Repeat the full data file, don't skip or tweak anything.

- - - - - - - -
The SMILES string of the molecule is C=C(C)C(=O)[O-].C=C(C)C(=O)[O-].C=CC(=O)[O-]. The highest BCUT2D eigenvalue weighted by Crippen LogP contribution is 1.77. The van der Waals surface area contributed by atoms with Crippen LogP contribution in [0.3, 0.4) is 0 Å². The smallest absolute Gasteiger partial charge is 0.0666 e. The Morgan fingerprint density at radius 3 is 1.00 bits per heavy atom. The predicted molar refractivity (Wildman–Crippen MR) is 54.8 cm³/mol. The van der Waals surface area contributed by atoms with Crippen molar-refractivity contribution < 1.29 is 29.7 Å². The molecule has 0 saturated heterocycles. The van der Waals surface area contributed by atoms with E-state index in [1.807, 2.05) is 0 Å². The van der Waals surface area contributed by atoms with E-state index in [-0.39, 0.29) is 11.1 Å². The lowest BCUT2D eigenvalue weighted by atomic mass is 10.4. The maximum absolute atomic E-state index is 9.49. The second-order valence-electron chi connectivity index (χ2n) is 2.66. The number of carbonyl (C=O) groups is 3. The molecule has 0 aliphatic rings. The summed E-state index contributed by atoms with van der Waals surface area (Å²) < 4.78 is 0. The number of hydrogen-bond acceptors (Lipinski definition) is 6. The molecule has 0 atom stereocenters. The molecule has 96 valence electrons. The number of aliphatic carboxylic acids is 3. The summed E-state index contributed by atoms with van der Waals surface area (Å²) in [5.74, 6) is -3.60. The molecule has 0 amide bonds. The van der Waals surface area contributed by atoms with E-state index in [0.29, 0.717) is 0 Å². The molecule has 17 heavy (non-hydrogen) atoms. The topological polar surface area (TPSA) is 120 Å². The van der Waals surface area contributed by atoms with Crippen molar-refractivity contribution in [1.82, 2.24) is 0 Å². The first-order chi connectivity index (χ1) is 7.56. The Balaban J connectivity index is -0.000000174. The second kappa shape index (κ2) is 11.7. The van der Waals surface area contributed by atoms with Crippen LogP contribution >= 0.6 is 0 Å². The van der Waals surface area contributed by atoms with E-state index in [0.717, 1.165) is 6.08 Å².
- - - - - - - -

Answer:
The SMILES string of the molecule is C=C(C)C(=O)[O-].C=C(C)C(=O)[O-].C=CC(=O)[O-]. The highest BCUT2D eigenvalue weighted by Crippen LogP contribution is 1.77. The van der Waals surface area contributed by atoms with Crippen LogP contribution in [0.3, 0.4) is 0 Å². The smallest absolute Gasteiger partial charge is 0.0666 e. The Morgan fingerprint density at radius 3 is 1.00 bits per heavy atom. The predicted molar refractivity (Wildman–Crippen MR) is 54.8 cm³/mol. The van der Waals surface area contributed by atoms with Crippen molar-refractivity contribution < 1.29 is 29.7 Å². The molecule has 0 saturated heterocycles. The van der Waals surface area contributed by atoms with E-state index in [1.807, 2.05) is 0 Å². The van der Waals surface area contributed by atoms with E-state index in [-0.39, 0.29) is 11.1 Å². The lowest BCUT2D eigenvalue weighted by atomic mass is 10.4. The maximum absolute atomic E-state index is 9.49. The second-order valence-electron chi connectivity index (χ2n) is 2.66. The number of carbonyl (C=O) groups is 3. The molecule has 0 aliphatic rings. The summed E-state index contributed by atoms with van der Waals surface area (Å²) < 4.78 is 0. The number of hydrogen-bond acceptors (Lipinski definition) is 6. The molecule has 0 atom stereocenters. The molecule has 96 valence electrons. The number of aliphatic carboxylic acids is 3. The summed E-state index contributed by atoms with van der Waals surface area (Å²) in [5.74, 6) is -3.60. The molecule has 0 amide bonds. The van der Waals surface area contributed by atoms with E-state index in [0.29, 0.717) is 0 Å². The molecule has 17 heavy (non-hydrogen) atoms. The topological polar surface area (TPSA) is 120 Å². The van der Waals surface area contributed by atoms with Crippen molar-refractivity contribution in [1.82, 2.24) is 0 Å². The first-order chi connectivity index (χ1) is 7.56. The Balaban J connectivity index is -0.000000174. The second kappa shape index (κ2) is 11.7. The van der Waals surface area contributed by atoms with Crippen LogP contribution >= 0.6 is 0 Å². The van der Waals surface area contributed by atoms with E-state index in [0.717, 1.165) is 6.08 Å².